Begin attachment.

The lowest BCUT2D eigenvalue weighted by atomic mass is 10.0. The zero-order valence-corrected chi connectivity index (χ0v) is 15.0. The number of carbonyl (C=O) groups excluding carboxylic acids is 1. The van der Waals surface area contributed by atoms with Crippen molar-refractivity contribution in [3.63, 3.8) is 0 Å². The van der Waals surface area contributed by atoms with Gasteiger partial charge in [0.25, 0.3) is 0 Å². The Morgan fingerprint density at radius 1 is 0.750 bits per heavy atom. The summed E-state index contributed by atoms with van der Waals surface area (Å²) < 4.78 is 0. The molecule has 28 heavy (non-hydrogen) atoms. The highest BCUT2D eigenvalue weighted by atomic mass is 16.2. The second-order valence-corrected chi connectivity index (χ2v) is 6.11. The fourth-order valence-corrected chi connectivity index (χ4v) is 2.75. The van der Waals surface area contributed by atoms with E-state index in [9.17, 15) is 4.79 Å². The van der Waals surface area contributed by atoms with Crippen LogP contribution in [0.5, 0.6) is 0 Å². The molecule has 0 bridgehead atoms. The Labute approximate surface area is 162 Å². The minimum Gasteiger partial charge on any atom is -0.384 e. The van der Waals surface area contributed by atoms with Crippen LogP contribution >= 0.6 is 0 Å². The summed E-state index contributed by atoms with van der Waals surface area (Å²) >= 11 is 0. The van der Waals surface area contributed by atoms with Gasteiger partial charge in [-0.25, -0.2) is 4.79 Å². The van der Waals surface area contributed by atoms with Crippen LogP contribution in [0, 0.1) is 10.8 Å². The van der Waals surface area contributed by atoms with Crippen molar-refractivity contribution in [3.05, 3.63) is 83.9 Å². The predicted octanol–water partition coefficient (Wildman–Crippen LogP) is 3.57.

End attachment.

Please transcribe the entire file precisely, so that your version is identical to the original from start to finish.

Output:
The lowest BCUT2D eigenvalue weighted by atomic mass is 10.0. The zero-order valence-corrected chi connectivity index (χ0v) is 15.0. The number of carbonyl (C=O) groups excluding carboxylic acids is 1. The van der Waals surface area contributed by atoms with Crippen molar-refractivity contribution in [3.63, 3.8) is 0 Å². The van der Waals surface area contributed by atoms with Gasteiger partial charge in [0.25, 0.3) is 0 Å². The Morgan fingerprint density at radius 1 is 0.750 bits per heavy atom. The summed E-state index contributed by atoms with van der Waals surface area (Å²) < 4.78 is 0. The molecule has 28 heavy (non-hydrogen) atoms. The highest BCUT2D eigenvalue weighted by atomic mass is 16.2. The second-order valence-corrected chi connectivity index (χ2v) is 6.11. The fourth-order valence-corrected chi connectivity index (χ4v) is 2.75. The van der Waals surface area contributed by atoms with E-state index in [9.17, 15) is 4.79 Å². The van der Waals surface area contributed by atoms with Crippen LogP contribution in [0.5, 0.6) is 0 Å². The molecule has 0 bridgehead atoms. The Labute approximate surface area is 162 Å². The minimum Gasteiger partial charge on any atom is -0.384 e. The van der Waals surface area contributed by atoms with Crippen LogP contribution >= 0.6 is 0 Å². The summed E-state index contributed by atoms with van der Waals surface area (Å²) >= 11 is 0. The van der Waals surface area contributed by atoms with Gasteiger partial charge in [-0.25, -0.2) is 4.79 Å². The van der Waals surface area contributed by atoms with Crippen LogP contribution in [0, 0.1) is 10.8 Å². The van der Waals surface area contributed by atoms with Crippen molar-refractivity contribution in [3.05, 3.63) is 83.9 Å². The predicted octanol–water partition coefficient (Wildman–Crippen LogP) is 3.57.